From the heart…

Never have I had a story come to me, fully fledged, so I knew what would happen every step of the way. Seven Days came as pure inspiration. Usually stuff flips or evolves, but I had this, day by day from the jump.

I layered a lot of myths together, but I think it works. Here’s what happened… I started thinking about Judao-Christian mythos, then as I was in my downstairs bathroom, I started thinking it looked like a nun’s cell. It’s very plain, bare plaster, nothing on the walls…

From there I leapt to the beginning of Seven Days. I adore this story. And heres a secret…I’m a soft-hearted sap, and I bawled so hard when I wrote certain bits. You’ll know them when you come to them.

Anyway, in this post we’ll be hearing from readers who’ve enjoyed a sneak peek of this story and/or anthology for various reasons. Don’t take my word for it. Here’s what four different readers had to say:

Lainey:

WOW…AWESOME…F’N GREAT. Really unique concept. I sat to give it just a glance this morning and wound up still in my jammies an hour later. I don’t generally think of those type stories as my cuppa, but you meshed the real with the unreal so cleverly and penned her temptation so well, I couldn’t pull myself out of the story. Terrific, and way more depth than your average ‘short’. I felt as though I was in Dev’s POV by times, his actions and dialogue were so poignant. Again: WOW.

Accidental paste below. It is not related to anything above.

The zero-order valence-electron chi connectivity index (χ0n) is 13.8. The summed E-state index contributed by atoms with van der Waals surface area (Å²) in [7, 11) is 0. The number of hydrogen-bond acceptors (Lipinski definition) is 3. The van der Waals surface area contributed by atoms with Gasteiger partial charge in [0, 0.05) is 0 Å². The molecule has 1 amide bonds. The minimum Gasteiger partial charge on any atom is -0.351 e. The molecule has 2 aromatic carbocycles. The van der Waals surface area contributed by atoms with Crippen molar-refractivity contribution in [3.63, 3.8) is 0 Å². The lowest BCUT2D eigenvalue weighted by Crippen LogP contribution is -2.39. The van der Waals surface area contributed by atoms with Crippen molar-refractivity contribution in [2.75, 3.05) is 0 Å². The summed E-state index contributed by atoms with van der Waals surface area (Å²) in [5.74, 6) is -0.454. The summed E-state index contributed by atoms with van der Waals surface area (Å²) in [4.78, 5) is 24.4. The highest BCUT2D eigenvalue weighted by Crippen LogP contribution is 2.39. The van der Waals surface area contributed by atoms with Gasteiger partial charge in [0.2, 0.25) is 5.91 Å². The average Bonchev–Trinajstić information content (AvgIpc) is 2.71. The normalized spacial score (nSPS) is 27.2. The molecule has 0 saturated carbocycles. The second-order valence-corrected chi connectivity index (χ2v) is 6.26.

Ella / L:

I didn’t know what quite to expect from Boundless when I started reading it. I mean, I knew the cover was awesome, but I didn’t let my hopes get too high. Anthologies always seem to leave me a bit disappointed. I have worked out so many crack-pot theories on why, but it doesn’t lessen the blows to my long-suffering reader’s soul.

Anthologies, they terrify me. Many brilliant authors I love seem to think nothing of just publishing awful drivel in an anthology.

Who reads them? they ask in chortling tones.

And alone in the dark, one voice cries out, “I do! For ten bucks a pop I do, you bet your sorry ass! May all the gods of literary finances show mercy and refrain from smiting.”